Einstein called it “spooky action at a distance”. Physicists have come to call it “entanglement”. It’s a complicated idea but basically what happens to one set of particles might affect another set of particles over a given distance. And for scientists, this opens up so many more possibilities.
It’s Not Just Sci-Fi Anymore!
Quantum Entanglement gave way to the theory of Quantum Teleportation, which scientists around the world have already accomplished. Quantum Teleportation doesn’t allow for the teleportation of objects like in Science-Fiction, but it does allow for information to be sent over vast distances, potentially even light-years, instantly.
Quantum mechanics is a field of physics developed in the early 20th Century, most notably by Albert Einstein. It deals with the nature of incredibly small particles, on the atomic and subatomic levels. Quantum mechanics has led to such inventions like lasers, superconducting magnets, and microprocessors, but much of the field still remains theoretical.
Quantum mechanics gave way to quantum teleportation, which says that since two particles are inextricably linked, what happens to one will have an opposite reaction on the other, no matter the distance between them. But quantum teleportation requires that the entangled particles need to have been produced in the same place. However, if a third particle, such as photons, are introduced, the particles may be entangled over a distance in a process called counterfactual quantum communication.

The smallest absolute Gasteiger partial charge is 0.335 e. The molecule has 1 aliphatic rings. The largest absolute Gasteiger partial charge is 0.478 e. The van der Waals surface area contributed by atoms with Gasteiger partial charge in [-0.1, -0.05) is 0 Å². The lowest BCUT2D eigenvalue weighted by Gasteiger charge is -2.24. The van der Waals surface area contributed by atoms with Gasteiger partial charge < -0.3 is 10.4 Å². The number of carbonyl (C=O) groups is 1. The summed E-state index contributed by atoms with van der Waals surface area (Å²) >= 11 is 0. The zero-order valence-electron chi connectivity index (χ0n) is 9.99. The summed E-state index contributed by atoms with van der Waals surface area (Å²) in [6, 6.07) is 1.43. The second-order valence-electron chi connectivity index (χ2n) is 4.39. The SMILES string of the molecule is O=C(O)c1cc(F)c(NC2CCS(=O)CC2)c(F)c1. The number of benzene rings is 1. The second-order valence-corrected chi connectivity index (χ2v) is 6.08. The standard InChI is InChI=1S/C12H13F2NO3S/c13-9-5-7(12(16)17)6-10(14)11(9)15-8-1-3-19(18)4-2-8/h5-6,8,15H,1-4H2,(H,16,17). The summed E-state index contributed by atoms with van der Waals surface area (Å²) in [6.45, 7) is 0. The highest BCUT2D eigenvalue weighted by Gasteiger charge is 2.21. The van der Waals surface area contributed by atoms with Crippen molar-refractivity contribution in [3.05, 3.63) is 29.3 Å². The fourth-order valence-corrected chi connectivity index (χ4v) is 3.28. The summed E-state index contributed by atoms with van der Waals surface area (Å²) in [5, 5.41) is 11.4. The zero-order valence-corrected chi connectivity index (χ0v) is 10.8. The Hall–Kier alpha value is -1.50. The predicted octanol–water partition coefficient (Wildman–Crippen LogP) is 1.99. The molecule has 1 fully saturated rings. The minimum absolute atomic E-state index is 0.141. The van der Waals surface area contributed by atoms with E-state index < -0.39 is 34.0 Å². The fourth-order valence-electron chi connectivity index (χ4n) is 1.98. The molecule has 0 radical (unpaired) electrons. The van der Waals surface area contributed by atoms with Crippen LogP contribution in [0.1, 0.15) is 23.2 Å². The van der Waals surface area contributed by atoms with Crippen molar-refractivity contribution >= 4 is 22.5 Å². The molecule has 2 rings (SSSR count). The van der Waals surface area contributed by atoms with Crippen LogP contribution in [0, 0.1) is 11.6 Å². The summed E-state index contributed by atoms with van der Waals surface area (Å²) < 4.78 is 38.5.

Counterfactual quantum communication. It’s a mouthful and somewhat difficult to understand. Counterfactual quantum communication is based on something called the Quantum Zeno Effect, which allows an established field between two particles to be measured. Thus when something taps into said field, the measurements are changed, revealing a breach of security.
Researchers in China have successfully sent entangled pairs of particles to three ground stations via an experimental satellite. The ground stations are over 1,200 kilometers apart from one another. The experiment paves the way for a quantum-backed internet. As of now, the data transmission between stations is far too small to support any large-scale communications such as video or audio. However, since any outside interference in the data streams is immediately observable, it makes the prospect of hacking the stream very difficult.